More than 75 percent of deaf and hard-of-hearing (D/HH) students attend mainstream public schools. Yet, as Marilyn Elias captures in “Clear Connection,” D/HH students comprise only 1 percent of school-aged children and many classroom teachers feel ill-equipped to effectively meet all of their needs. This toolkit offers three activities that educators in mainstream schools can use in the staff room or classroom: (1) a set of myths and realities about D/HH students, (2) an overview of vocational rehabilitation opportunities for D/HH students provided through the 2014 Workforce Innovation and Opportunity Act and (3) a set of free, student-facing, anti-bias texts featuring D/HH people.
- What steps can educators at mainstream schools take to teach their colleagues and students about D/HH students?
- How can educators provide more opportunities for D/HH students to see themselves in the curriculum and for non-D/HH students to learn about D/HH experiences?
Activity 1—Debunk myths about D/HH students.
Below you will find a list of common myths and facts about D/HH students. Consider going through this list with your fellow educators or using the list with students to help debunk myths and expand their knowledge about D/HH individuals.
MYTH 1: If D/HH students can speak fairly well, they’re hearing well with hearing aids.
REALITY 1: Not necessarily. Well-spoken D/HH students may still need classroom accommodations like interpreters or amplification systems.
MYTH 2: Cochlear implants always solve hearing problems.
REALITY 2: Success rates vary widely. You can’t assume anything about the hearing ability of a D/HH student with an implant.
MYTH 3: A sign-language interpreter will provide the only bridge a hearing teacher needs to a signing student.
REALITY 3: Some interpreters don’t convey important information to students, and they won’t necessarily be helpful in building relationships. Teachers should communicate primarily with students, not their interpreters.
MYTH 4: If students can read lips, face reading should provide all the classroom information they need.
REALITY 4: Research shows that face reading alone yields about 30 percent of what someone says. Even good lip-reading students typically need other aids.
Activity 2—Learn about vocational rehabilitation opportunities for D/HH students.
Vocational rehabilitation (VR) agencies help transition-aged youth with disabilities—including D/HH students—improve academic and workplace skills, gain hands-on experience and explore career interests. Educators who work with D/HH students say it’s crucial that VR opportunities be available to these students throughout high school, not just when they are about to enter their senior year.
The Workforce Innovation and Opportunity Act (WIOA)—signed into law by President Barack Obama on July 22, 2014—shares this perspective. As of July 1, 2015, WIOA will make internship and apprenticeship opportunities, post-secondary education support and access to transition services available to, among others, eligible D/HH students and youth, starting at age 14.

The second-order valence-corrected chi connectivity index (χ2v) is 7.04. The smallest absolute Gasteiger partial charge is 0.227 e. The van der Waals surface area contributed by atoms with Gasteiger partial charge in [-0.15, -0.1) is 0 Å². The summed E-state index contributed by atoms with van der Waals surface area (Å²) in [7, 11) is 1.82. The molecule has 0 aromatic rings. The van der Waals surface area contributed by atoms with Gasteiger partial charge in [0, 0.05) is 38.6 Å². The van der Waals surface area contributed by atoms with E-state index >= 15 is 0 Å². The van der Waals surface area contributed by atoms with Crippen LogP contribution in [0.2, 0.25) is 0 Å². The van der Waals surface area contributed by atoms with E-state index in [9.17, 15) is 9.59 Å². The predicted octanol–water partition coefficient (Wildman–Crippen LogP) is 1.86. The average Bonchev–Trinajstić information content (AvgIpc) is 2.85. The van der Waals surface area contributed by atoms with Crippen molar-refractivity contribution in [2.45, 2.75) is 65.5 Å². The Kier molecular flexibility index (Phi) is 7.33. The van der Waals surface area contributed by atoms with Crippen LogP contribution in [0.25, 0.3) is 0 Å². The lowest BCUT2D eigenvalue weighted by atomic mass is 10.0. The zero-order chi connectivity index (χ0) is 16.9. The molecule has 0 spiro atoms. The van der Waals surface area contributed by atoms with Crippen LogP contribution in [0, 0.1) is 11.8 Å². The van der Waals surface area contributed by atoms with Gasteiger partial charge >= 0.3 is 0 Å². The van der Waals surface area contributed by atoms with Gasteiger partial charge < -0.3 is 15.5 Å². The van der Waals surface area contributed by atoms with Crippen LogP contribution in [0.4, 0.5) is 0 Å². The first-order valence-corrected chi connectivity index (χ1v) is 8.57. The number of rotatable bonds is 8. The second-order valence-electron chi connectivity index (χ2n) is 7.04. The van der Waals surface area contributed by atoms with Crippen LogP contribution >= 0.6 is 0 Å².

Take these steps—either individually or with colleagues—to improve your knowledge about WIOA:
- Learn more about WIOA on the websites of the U.S. Department of Labor and U.S. Department of Education.
- Connect with and draw on the expertise of a special education director, transition teacher or 504 coordinator in your district. You can also connect with the rehabilitation counselor for the deaf or a transition counselor at your local vocational rehabilitation office.
- Familiarize yourself with the WIOA’s key provisions and eligibility criteria for in-school and out-of-school youth, as spelled out in this fact sheet.
- Watch a series of webinars designed to guide the implementation of WIOA.
Activity 3—Use texts about D/HH individuals in your instruction.
Perspectives for a Diverse America is a free, literacy-based curriculum from Teaching Tolerance for grades K-12. It offers hundreds of texts that educators can use to surround their students with crucial “mirrors” and “windows”—to use anti-bias educator Emily Style’s analogy— texts in which students see themselves reflected and texts through which they see into the lives, identities and experiences of others.
The Perspectives Central Text Anthology offers the following three texts on D/HH individuals. You can use these texts a la carte or couple them with tasks and strategies also available in the curriculum.
“Deaf Culture,” Paula Kluth (Lexile 1390): In her article, Paula Kluth takes care to distinguish among the small “d” deaf, big “D” Deaf and hard-of-hearing communities. Both medical and cultural views on the different groups are discussed.
“Disability Etiquette,” Disability Rights and Resources (Lexile 1150): Disability Rights and Resources outlines appropriate behavior, conversational cues and common courtesies to internalize and enact when spending time with a person with a disability.
“StoryCorps: Mitchel’s Sister Is Deaf,” Debbie Watterson and Mitchel Watterson : This text is a conversation between Debbie Watterson and her son‚ Mitchel Watterson‚ recorded for StoryCorps‚ a nonprofit oral history organization in the the United States. Mitchel describes what it’s like to be a big brother to a sister who is deaf.